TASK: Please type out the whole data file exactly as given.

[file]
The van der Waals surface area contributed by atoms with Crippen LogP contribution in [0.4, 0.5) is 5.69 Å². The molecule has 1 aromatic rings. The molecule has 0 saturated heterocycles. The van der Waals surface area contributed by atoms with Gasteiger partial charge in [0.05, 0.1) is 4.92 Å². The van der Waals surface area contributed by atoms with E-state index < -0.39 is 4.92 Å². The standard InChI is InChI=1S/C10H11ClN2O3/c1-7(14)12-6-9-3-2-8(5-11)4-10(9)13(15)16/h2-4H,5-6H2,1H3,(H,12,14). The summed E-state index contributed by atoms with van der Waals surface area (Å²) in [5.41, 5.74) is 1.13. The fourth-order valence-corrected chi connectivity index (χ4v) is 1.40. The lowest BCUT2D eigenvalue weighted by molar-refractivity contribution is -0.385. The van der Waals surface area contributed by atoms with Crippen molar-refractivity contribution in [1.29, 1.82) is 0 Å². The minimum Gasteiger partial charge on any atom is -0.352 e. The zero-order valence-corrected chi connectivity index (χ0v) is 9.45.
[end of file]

The van der Waals surface area contributed by atoms with Crippen LogP contribution in [0.4, 0.5) is 5.69 Å². The molecule has 1 aromatic rings. The molecule has 0 saturated heterocycles. The van der Waals surface area contributed by atoms with Gasteiger partial charge in [0.05, 0.1) is 4.92 Å². The van der Waals surface area contributed by atoms with E-state index < -0.39 is 4.92 Å². The standard InChI is InChI=1S/C10H11ClN2O3/c1-7(14)12-6-9-3-2-8(5-11)4-10(9)13(15)16/h2-4H,5-6H2,1H3,(H,12,14). The summed E-state index contributed by atoms with van der Waals surface area (Å²) in [5.41, 5.74) is 1.13. The fourth-order valence-corrected chi connectivity index (χ4v) is 1.40. The lowest BCUT2D eigenvalue weighted by molar-refractivity contribution is -0.385. The van der Waals surface area contributed by atoms with Crippen molar-refractivity contribution in [1.29, 1.82) is 0 Å². The minimum Gasteiger partial charge on any atom is -0.352 e. The zero-order valence-corrected chi connectivity index (χ0v) is 9.45.